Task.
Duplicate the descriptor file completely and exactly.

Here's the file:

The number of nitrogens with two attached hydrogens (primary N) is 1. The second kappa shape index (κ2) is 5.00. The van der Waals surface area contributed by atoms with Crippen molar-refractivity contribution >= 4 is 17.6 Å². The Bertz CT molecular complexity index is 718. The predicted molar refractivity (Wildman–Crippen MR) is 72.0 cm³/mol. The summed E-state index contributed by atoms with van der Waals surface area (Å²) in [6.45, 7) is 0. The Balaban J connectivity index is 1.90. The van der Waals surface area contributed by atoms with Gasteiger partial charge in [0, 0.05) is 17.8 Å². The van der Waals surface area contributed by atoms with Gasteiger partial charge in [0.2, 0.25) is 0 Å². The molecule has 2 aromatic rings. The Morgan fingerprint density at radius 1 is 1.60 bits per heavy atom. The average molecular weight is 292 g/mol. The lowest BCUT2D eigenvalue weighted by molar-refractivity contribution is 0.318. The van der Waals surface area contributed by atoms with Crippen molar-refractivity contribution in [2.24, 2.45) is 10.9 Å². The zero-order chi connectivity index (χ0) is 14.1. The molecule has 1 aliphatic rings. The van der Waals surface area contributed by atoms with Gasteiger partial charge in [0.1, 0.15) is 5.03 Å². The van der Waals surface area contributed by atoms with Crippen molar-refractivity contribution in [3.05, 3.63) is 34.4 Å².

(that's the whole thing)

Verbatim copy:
The number of nitrogens with two attached hydrogens (primary N) is 1. The second kappa shape index (κ2) is 5.00. The van der Waals surface area contributed by atoms with Crippen molar-refractivity contribution >= 4 is 17.6 Å². The Bertz CT molecular complexity index is 718. The predicted molar refractivity (Wildman–Crippen MR) is 72.0 cm³/mol. The summed E-state index contributed by atoms with van der Waals surface area (Å²) in [6.45, 7) is 0. The Balaban J connectivity index is 1.90. The van der Waals surface area contributed by atoms with Gasteiger partial charge in [0, 0.05) is 17.8 Å². The van der Waals surface area contributed by atoms with Gasteiger partial charge in [0.2, 0.25) is 0 Å². The molecule has 2 aromatic rings. The Morgan fingerprint density at radius 1 is 1.60 bits per heavy atom. The average molecular weight is 292 g/mol. The lowest BCUT2D eigenvalue weighted by molar-refractivity contribution is 0.318. The van der Waals surface area contributed by atoms with Crippen molar-refractivity contribution in [2.24, 2.45) is 10.9 Å². The zero-order chi connectivity index (χ0) is 14.1. The molecule has 1 aliphatic rings. The van der Waals surface area contributed by atoms with Gasteiger partial charge in [0.1, 0.15) is 5.03 Å². The van der Waals surface area contributed by atoms with Crippen molar-refractivity contribution in [3.05, 3.63) is 34.4 Å².